IN A canny move that combines the excitement of collaboration with the advantages of enhanced audience sizes, musical directors Tobias Cole of Canberra Choral Society and Leonard Weiss of the National Capital Orchestra respectively joined to present a mighty concert under the title “Carmina Burana”.
It was Carl Orff’s stupendously popular composition, that pulled the crowd of music-lovers and family members, evident in the spontaneous eruption of mobile phones taking happy snaps, even as the orchestra warmed up to praise the fickle Goddess of Fortune.
That snapping showed both the good and the bad side of introducing new audiences unfamiliar with the need to consider fellow audience members and performers. Once quelled, with phones switched off, the performance proceeded in a highly controlled rendition of “Carmina Burana”.
This composition was devised around 24 poems in mediaeval Latin, German and Provencal, and sings of secular and profane love, human greed and cruelty.
Written in homage to the earliest awakenings of western music, it is written in simple, non-polyphonic form – in other words the choir sang in unison.
The purity of the singing is enhanced in the composition by wildly dramatic orchestral effects.
Weiss took control of the orchestra and the choristers from the outset, excelling in the quieter segments but insufficiently showy in the more rollicking sections, which Orff himself had conceived for theatrical presentation.
The Canberra-raised baritone made a surprise appearance to replace the scheduled David Greco (who was ill), joining Sydney soprano Suzannah Lawergren for most of the solos. Both were surprisingly reticent and occasionally overpowered by the orchestra, although Tatchell opening song “Omnia Sol temperat” was a model of refinement and Lawergren’s delicate high notes, audible when less-accompanied, resonated throughout Llewellyn Hall.
Tobias Cole’s eccentric appearance in “Olim lacus colueram” (we have seen him do this before) with a black feather boa draped around him, as the tragic ‘Roasting Swan,’ who once swam in lakes but is now burning on the spit ready to satisfy the greed of human beings. This theatrical moment of misery nicely parallels the previous poem “In the Tavern”, full of burning anger.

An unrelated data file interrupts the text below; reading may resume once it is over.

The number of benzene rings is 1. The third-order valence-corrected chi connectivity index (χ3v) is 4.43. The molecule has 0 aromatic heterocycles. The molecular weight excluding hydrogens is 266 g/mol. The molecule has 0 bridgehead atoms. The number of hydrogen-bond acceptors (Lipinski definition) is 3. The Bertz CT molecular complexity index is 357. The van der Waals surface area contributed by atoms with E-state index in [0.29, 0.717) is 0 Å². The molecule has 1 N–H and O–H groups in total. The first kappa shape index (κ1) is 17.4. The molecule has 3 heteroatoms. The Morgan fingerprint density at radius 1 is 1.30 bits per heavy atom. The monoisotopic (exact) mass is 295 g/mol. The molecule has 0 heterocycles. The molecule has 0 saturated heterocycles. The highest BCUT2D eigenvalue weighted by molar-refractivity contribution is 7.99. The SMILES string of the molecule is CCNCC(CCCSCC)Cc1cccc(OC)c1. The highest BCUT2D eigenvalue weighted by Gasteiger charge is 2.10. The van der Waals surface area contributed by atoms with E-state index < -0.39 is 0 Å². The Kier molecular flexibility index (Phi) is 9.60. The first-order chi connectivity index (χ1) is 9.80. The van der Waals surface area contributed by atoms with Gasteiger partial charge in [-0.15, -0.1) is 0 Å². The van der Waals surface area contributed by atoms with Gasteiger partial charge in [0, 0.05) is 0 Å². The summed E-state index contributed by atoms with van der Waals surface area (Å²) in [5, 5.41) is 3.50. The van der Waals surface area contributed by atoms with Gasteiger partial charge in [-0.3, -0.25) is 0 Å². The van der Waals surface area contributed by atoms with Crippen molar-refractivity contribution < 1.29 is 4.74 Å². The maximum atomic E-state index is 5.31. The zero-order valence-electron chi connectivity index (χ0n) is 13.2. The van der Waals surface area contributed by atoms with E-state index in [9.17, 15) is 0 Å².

Weiss summoned the full force of the Capital Chorale (CCS), New Voices, Turner Trebles and the NCO for the powerful concluding theme that Fortune is the Empress of the World.
No doubt it was the final showpiece, “Carmina Burana,” that most had come to see, but it was by no means all we heard.
A spirited opening of Wagner’s “Prelude to Lohengrin Act III”, served as a rousing warmup but ended abruptly, up in the air, leaving the audience uncertain whether to applaud.
There were no such problems with the middle part of this eclectic evening, the Canberra premiere of Australian composer Sean O’Boyle’s 2001 composition “River Symphony.”
Augmented by the Canberra Brass Ensemble, this ambitious work same perfectly suited to the talents on show. The composition requires a symphony orchestra, a brass band, Aqua and two soprano soloists, in this case Lawergren and Sarahlouise Owens playing respectively the child and the mother of the river.
Weiss once again steered the NCO to a high level pf achievement in this work, which conjured up not a tributary but a mighty river—maybe the Mississippi or at least the Murray, full of angry waters, with dolphins, platypus and fish dating in the shallows and even the dangers of pollution.
The NCO strings shimmered and eddied like the river. The choristers underscored this. Owens, deep and strong and Lawergren, light and pure, mostly vocalised, but eventually enunciated a few words underlining theme of the universal river of life.
This concert, in its programming, cleverly drew in new audiences while also offering musicians and opportunity for intrigue and drama. It will be interesting to see how this movement towards originality continues in the NCO’s October concert, which features works by Scriabin, Suk and Canberra’s own Sally Greenaway.
All photos courtesy of Peter Hislop
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